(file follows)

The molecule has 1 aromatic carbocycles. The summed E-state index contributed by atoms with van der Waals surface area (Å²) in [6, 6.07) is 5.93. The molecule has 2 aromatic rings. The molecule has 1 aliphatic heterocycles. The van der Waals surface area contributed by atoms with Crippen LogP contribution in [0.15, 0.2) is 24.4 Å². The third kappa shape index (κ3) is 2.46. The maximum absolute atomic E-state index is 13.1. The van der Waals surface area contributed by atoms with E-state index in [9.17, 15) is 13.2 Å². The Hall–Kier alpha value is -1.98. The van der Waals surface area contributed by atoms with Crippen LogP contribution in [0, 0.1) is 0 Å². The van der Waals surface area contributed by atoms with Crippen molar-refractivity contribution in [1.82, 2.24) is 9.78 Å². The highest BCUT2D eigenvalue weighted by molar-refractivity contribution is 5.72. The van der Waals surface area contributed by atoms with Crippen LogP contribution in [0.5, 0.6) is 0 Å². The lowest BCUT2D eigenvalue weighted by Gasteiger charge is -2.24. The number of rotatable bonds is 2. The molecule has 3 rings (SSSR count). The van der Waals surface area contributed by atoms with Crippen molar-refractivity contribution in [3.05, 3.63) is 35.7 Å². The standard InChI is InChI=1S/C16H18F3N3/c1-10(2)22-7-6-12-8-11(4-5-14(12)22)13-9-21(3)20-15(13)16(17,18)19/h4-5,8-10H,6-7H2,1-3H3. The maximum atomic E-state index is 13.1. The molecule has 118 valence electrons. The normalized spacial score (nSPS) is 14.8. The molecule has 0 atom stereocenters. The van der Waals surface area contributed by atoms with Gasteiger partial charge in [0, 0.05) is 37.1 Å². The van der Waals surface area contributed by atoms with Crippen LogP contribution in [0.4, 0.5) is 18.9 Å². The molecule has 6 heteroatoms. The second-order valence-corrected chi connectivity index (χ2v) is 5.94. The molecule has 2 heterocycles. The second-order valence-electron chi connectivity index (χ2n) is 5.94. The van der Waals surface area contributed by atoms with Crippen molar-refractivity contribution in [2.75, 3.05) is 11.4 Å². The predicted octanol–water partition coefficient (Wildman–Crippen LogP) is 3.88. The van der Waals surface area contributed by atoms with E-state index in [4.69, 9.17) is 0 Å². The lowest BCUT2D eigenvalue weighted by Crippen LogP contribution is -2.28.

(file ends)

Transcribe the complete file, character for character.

The molecule has 1 aromatic carbocycles. The summed E-state index contributed by atoms with van der Waals surface area (Å²) in [6, 6.07) is 5.93. The molecule has 2 aromatic rings. The molecule has 1 aliphatic heterocycles. The van der Waals surface area contributed by atoms with Crippen LogP contribution in [0.15, 0.2) is 24.4 Å². The third kappa shape index (κ3) is 2.46. The maximum absolute atomic E-state index is 13.1. The van der Waals surface area contributed by atoms with E-state index in [9.17, 15) is 13.2 Å². The Hall–Kier alpha value is -1.98. The van der Waals surface area contributed by atoms with Crippen LogP contribution in [0, 0.1) is 0 Å². The van der Waals surface area contributed by atoms with Crippen molar-refractivity contribution in [1.82, 2.24) is 9.78 Å². The highest BCUT2D eigenvalue weighted by molar-refractivity contribution is 5.72. The van der Waals surface area contributed by atoms with Crippen LogP contribution in [0.5, 0.6) is 0 Å². The lowest BCUT2D eigenvalue weighted by Gasteiger charge is -2.24. The number of rotatable bonds is 2. The molecule has 3 rings (SSSR count). The van der Waals surface area contributed by atoms with Crippen molar-refractivity contribution in [3.05, 3.63) is 35.7 Å². The standard InChI is InChI=1S/C16H18F3N3/c1-10(2)22-7-6-12-8-11(4-5-14(12)22)13-9-21(3)20-15(13)16(17,18)19/h4-5,8-10H,6-7H2,1-3H3. The maximum atomic E-state index is 13.1. The molecule has 118 valence electrons. The normalized spacial score (nSPS) is 14.8. The molecule has 0 atom stereocenters. The van der Waals surface area contributed by atoms with Gasteiger partial charge in [0, 0.05) is 37.1 Å². The van der Waals surface area contributed by atoms with Crippen LogP contribution in [0.4, 0.5) is 18.9 Å². The molecule has 6 heteroatoms. The second-order valence-corrected chi connectivity index (χ2v) is 5.94. The molecule has 2 heterocycles. The second-order valence-electron chi connectivity index (χ2n) is 5.94. The van der Waals surface area contributed by atoms with Crippen molar-refractivity contribution in [2.75, 3.05) is 11.4 Å². The predicted octanol–water partition coefficient (Wildman–Crippen LogP) is 3.88. The van der Waals surface area contributed by atoms with E-state index in [4.69, 9.17) is 0 Å². The lowest BCUT2D eigenvalue weighted by Crippen LogP contribution is -2.28.